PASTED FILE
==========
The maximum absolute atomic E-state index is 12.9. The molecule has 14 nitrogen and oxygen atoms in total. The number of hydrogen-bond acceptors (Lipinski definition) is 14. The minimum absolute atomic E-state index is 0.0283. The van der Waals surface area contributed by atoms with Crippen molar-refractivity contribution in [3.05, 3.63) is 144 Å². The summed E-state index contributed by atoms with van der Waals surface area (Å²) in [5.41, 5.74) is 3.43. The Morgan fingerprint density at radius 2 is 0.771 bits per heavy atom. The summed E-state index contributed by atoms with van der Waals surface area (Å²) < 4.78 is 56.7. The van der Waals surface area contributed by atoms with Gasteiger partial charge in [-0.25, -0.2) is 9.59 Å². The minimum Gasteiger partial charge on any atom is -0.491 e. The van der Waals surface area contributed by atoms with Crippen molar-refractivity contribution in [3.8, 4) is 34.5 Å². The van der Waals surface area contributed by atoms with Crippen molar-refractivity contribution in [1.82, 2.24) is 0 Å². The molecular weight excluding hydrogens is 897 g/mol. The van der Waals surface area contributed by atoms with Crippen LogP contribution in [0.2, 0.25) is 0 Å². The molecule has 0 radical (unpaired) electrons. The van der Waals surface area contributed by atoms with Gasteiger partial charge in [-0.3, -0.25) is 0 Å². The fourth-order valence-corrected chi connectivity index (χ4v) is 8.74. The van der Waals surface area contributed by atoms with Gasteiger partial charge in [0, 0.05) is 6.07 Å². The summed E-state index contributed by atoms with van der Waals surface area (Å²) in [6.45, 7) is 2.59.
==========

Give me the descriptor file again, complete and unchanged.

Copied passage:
The maximum absolute atomic E-state index is 12.9. The molecule has 14 nitrogen and oxygen atoms in total. The number of hydrogen-bond acceptors (Lipinski definition) is 14. The minimum absolute atomic E-state index is 0.0283. The van der Waals surface area contributed by atoms with Crippen molar-refractivity contribution in [3.05, 3.63) is 144 Å². The summed E-state index contributed by atoms with van der Waals surface area (Å²) in [5.41, 5.74) is 3.43. The Morgan fingerprint density at radius 2 is 0.771 bits per heavy atom. The summed E-state index contributed by atoms with van der Waals surface area (Å²) < 4.78 is 56.7. The van der Waals surface area contributed by atoms with Gasteiger partial charge in [-0.25, -0.2) is 9.59 Å². The minimum Gasteiger partial charge on any atom is -0.491 e. The van der Waals surface area contributed by atoms with Crippen molar-refractivity contribution in [3.8, 4) is 34.5 Å². The van der Waals surface area contributed by atoms with Crippen molar-refractivity contribution in [1.82, 2.24) is 0 Å². The molecular weight excluding hydrogens is 897 g/mol. The van der Waals surface area contributed by atoms with Crippen LogP contribution in [0.2, 0.25) is 0 Å². The molecule has 0 radical (unpaired) electrons. The van der Waals surface area contributed by atoms with Gasteiger partial charge in [-0.3, -0.25) is 0 Å². The fourth-order valence-corrected chi connectivity index (χ4v) is 8.74. The van der Waals surface area contributed by atoms with Gasteiger partial charge in [0, 0.05) is 6.07 Å². The summed E-state index contributed by atoms with van der Waals surface area (Å²) in [6.45, 7) is 2.59.